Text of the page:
6.7.7.3 ‘Soft Power’

(This is a current page, from the Patterns of Power Edition 3 book contents.  An archived copy of this page is held at http://www.patternsofpower.org/edition03/6773.htm)

It is possible to pursue a policy of persuasion, in preference to either coercion or competition.  What Joseph Nye calls ‘soft power’ is the use of what he calls “public diplomacy” to be attractive to other countries in pursuit of a political agenda:

“If you can get others to be attracted, to want what you want, it costs you much less in carrots and sticks.”[1]

He defined three “dimensions” of “public diplomacy”:

“The first and most immediate dimension is daily communications, which involves explaining the context of domestic and foreign policy decisions.

…The second dimension is strategic communication, in a set of simple themes …, much like what occurs in a political or advertising campaign.  The campaign plans symbolic events and communications over the course of a year to reinforce the central themes, or to advance a particular government policy.

The third stage of public diplomacy is the development of lasting relationships with key individuals over many years through scholarships, exchanges, training, seminars, conferences, and access to media channels.”[2]

All of these activities can be supported with government funding.  Propaganda, which corresponds to Nye’s ‘second dimension’, has been used ever since the invention of the printing press – but has now acquired a much greater potency with the Internet and social media (6.4.3.5).

Soft power is compatible with a policy of supporting a rules-based world order (6.7.7.2) and, as has already been mentioned, it can be used to exert international moral influence (4.3.5.6).  A country’s soft power is diminished if it loses political legitimacy with its own population (6.3.5.1), or if it breaches human rights (6.3.7), or if it has a coercive foreign policy (6.7.7.1).

© PatternsofPower.org, 2014

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[1] Joseph Nye gave a lecture, cited previously, on 13 April 2004 entitled Soft Power: the Means to Success in World Politics (which is the title of the book that he was launching); he made the quoted comment, about costing less “in carrots and sticks”, in a context where he had described the use of economic inducements as being the “carrots” and the use of military force as being the “sticks”.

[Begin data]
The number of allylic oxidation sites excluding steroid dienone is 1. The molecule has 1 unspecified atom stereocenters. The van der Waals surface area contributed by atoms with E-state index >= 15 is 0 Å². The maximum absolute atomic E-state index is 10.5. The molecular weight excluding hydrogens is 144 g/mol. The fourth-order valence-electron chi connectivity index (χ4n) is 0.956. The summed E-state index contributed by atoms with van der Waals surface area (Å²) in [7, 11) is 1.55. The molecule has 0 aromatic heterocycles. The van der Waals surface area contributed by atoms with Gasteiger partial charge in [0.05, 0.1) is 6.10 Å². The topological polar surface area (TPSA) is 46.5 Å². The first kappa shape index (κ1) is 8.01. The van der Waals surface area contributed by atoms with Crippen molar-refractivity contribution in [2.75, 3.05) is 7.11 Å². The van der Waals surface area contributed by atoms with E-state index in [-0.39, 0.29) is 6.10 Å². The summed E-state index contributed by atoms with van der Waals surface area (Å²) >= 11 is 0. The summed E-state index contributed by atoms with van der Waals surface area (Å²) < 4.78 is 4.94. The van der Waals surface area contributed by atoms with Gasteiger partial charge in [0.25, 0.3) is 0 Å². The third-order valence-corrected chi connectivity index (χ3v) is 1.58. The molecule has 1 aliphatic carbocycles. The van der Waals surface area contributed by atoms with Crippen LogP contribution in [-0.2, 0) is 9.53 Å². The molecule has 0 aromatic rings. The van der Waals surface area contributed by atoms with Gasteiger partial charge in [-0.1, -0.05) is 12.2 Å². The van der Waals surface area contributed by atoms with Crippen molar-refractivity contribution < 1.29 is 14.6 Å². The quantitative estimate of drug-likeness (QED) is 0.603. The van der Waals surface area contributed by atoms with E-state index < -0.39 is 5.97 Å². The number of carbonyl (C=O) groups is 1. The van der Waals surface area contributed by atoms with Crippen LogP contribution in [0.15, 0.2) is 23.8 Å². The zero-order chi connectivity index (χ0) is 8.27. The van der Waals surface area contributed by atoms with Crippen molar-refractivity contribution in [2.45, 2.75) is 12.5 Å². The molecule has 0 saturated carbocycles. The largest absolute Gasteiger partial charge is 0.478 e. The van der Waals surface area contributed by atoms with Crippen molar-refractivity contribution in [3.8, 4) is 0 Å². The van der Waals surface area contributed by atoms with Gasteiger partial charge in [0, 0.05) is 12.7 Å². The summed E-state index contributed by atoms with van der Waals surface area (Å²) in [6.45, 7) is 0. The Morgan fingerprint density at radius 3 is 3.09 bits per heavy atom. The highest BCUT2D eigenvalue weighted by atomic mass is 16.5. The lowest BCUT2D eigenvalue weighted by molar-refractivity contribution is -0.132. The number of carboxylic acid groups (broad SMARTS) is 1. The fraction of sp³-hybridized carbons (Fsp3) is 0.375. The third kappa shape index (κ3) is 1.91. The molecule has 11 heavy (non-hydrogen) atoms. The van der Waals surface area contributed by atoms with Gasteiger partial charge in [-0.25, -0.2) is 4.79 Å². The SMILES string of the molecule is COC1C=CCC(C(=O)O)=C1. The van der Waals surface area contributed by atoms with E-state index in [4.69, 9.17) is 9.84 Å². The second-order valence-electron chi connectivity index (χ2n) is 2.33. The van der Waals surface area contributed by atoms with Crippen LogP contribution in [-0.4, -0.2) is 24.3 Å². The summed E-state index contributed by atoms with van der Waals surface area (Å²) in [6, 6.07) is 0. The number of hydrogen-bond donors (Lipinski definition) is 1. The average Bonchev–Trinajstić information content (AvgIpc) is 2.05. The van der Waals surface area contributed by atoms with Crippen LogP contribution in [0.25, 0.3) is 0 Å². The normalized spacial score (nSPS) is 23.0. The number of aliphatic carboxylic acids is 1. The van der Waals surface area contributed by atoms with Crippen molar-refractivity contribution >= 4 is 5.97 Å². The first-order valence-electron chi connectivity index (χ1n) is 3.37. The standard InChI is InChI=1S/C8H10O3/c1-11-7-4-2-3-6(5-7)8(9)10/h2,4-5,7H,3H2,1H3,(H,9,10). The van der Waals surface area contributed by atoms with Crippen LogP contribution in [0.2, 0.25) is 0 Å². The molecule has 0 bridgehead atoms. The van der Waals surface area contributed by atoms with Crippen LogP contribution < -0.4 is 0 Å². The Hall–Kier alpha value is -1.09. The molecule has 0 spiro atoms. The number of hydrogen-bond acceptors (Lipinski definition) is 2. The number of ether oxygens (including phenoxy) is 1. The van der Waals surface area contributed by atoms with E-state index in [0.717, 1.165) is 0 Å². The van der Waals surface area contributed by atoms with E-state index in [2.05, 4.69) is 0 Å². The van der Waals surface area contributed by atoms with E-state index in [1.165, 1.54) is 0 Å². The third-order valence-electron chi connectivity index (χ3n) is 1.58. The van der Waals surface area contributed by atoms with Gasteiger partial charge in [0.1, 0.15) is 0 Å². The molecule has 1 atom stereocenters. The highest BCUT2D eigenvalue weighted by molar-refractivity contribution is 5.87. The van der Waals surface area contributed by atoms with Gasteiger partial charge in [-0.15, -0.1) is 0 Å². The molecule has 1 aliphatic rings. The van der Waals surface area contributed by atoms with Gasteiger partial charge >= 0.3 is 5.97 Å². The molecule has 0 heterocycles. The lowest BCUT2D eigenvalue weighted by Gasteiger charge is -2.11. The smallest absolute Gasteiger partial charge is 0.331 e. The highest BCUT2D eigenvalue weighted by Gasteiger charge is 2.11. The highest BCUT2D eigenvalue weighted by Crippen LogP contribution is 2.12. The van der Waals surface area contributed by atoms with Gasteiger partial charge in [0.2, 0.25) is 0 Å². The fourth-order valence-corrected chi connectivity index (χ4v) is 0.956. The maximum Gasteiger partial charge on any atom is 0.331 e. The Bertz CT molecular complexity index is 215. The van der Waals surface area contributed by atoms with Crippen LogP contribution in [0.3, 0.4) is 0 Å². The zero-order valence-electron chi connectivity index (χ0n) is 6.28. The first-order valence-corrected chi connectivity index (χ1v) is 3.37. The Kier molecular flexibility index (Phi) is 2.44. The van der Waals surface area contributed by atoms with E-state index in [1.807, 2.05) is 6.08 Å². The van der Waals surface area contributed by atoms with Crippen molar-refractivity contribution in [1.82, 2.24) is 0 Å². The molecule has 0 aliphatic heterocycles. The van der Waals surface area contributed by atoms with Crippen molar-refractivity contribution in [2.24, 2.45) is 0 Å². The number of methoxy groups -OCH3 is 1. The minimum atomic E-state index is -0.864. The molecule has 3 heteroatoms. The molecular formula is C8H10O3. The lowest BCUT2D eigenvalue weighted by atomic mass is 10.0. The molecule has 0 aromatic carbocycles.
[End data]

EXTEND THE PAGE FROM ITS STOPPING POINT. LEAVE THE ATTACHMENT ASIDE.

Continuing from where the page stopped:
He cited the example of Turkish refusal to let American troops cross its territory when invading Iraq in 2003, “because the United States had become so unpopular, its policies perceived as so illegitimate, that they were not willing to allow the transfer of troops across the country”.  The delay was costly.  “Neglect of soft power had a definite negative effect on hard power.”

The transcript of this lecture was available in April 2018 at http://www.carnegiecouncil.org/studio/multimedia/20040413/index.html#section-10815.

[2] These excerpts are taken from Joseph Nye’s book Soft Power: The Means to Success in World Politics.  Chapter 4 is entitled Wielding Soft Power; the quoted passages appear on pp.  9-10 of a PDF version available in April 2018 at http://belfercenter.hks.harvard.edu/files/joe_nye_wielding_soft_power.pdf.

Nye cites public service broadcasting in foreign languages as an example of his first dimension of public diplomacy, and argues that America should spend more on the Voice of America channel.

He mentions the difficulty of maintaining consistent “advertising” themes in his second dimension:

“For example, in the 1990s while the British Council heavily promoted Britain as a modern, multiethnic and creative island, another government agency, the British Tourist Authority, was busily advertising British tradition, ceremony, and history.”